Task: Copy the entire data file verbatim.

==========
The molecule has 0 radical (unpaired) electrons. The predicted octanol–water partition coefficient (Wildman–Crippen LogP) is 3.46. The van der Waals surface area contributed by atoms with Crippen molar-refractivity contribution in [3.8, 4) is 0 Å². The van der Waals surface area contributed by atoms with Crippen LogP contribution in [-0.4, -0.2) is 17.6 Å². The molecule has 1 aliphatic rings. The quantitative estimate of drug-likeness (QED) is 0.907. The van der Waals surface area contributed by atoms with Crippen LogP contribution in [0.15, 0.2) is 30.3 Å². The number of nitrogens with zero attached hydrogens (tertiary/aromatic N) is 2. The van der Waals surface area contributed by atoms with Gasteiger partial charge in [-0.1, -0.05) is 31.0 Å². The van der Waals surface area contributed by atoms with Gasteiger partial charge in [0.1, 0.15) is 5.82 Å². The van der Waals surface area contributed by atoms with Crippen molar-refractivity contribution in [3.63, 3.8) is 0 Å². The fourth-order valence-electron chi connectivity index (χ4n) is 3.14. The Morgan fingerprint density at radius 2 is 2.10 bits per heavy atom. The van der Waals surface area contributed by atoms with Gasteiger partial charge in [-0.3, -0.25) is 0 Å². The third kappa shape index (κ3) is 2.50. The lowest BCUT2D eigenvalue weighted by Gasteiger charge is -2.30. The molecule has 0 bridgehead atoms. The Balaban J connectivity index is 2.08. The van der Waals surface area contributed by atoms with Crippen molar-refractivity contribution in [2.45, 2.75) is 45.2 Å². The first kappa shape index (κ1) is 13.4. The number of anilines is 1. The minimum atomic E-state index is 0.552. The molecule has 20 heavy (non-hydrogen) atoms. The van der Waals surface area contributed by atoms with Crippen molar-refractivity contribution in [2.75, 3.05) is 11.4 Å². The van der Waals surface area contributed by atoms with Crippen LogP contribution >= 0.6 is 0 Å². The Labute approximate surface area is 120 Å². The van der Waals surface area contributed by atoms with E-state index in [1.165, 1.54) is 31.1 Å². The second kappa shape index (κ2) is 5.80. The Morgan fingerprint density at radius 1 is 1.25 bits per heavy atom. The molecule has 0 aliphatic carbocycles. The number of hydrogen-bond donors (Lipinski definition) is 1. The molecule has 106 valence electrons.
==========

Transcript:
The molecule has 0 radical (unpaired) electrons. The predicted octanol–water partition coefficient (Wildman–Crippen LogP) is 3.46. The van der Waals surface area contributed by atoms with Crippen molar-refractivity contribution in [3.8, 4) is 0 Å². The van der Waals surface area contributed by atoms with Crippen LogP contribution in [-0.4, -0.2) is 17.6 Å². The molecule has 1 aliphatic rings. The quantitative estimate of drug-likeness (QED) is 0.907. The van der Waals surface area contributed by atoms with Crippen LogP contribution in [0.15, 0.2) is 30.3 Å². The number of nitrogens with zero attached hydrogens (tertiary/aromatic N) is 2. The van der Waals surface area contributed by atoms with Gasteiger partial charge in [-0.1, -0.05) is 31.0 Å². The van der Waals surface area contributed by atoms with Gasteiger partial charge in [0.1, 0.15) is 5.82 Å². The van der Waals surface area contributed by atoms with Crippen molar-refractivity contribution in [3.63, 3.8) is 0 Å². The fourth-order valence-electron chi connectivity index (χ4n) is 3.14. The Morgan fingerprint density at radius 2 is 2.10 bits per heavy atom. The van der Waals surface area contributed by atoms with Gasteiger partial charge in [-0.3, -0.25) is 0 Å². The third kappa shape index (κ3) is 2.50. The lowest BCUT2D eigenvalue weighted by Gasteiger charge is -2.30. The molecule has 0 bridgehead atoms. The Balaban J connectivity index is 2.08. The van der Waals surface area contributed by atoms with Crippen molar-refractivity contribution in [2.45, 2.75) is 45.2 Å². The first kappa shape index (κ1) is 13.4. The number of anilines is 1. The minimum atomic E-state index is 0.552. The molecule has 20 heavy (non-hydrogen) atoms. The van der Waals surface area contributed by atoms with Crippen molar-refractivity contribution in [2.75, 3.05) is 11.4 Å². The van der Waals surface area contributed by atoms with Crippen LogP contribution >= 0.6 is 0 Å². The Labute approximate surface area is 120 Å². The van der Waals surface area contributed by atoms with E-state index in [1.165, 1.54) is 31.1 Å². The second kappa shape index (κ2) is 5.80. The Morgan fingerprint density at radius 1 is 1.25 bits per heavy atom. The molecule has 0 aliphatic carbocycles. The number of hydrogen-bond donors (Lipinski definition) is 1. The molecule has 106 valence electrons.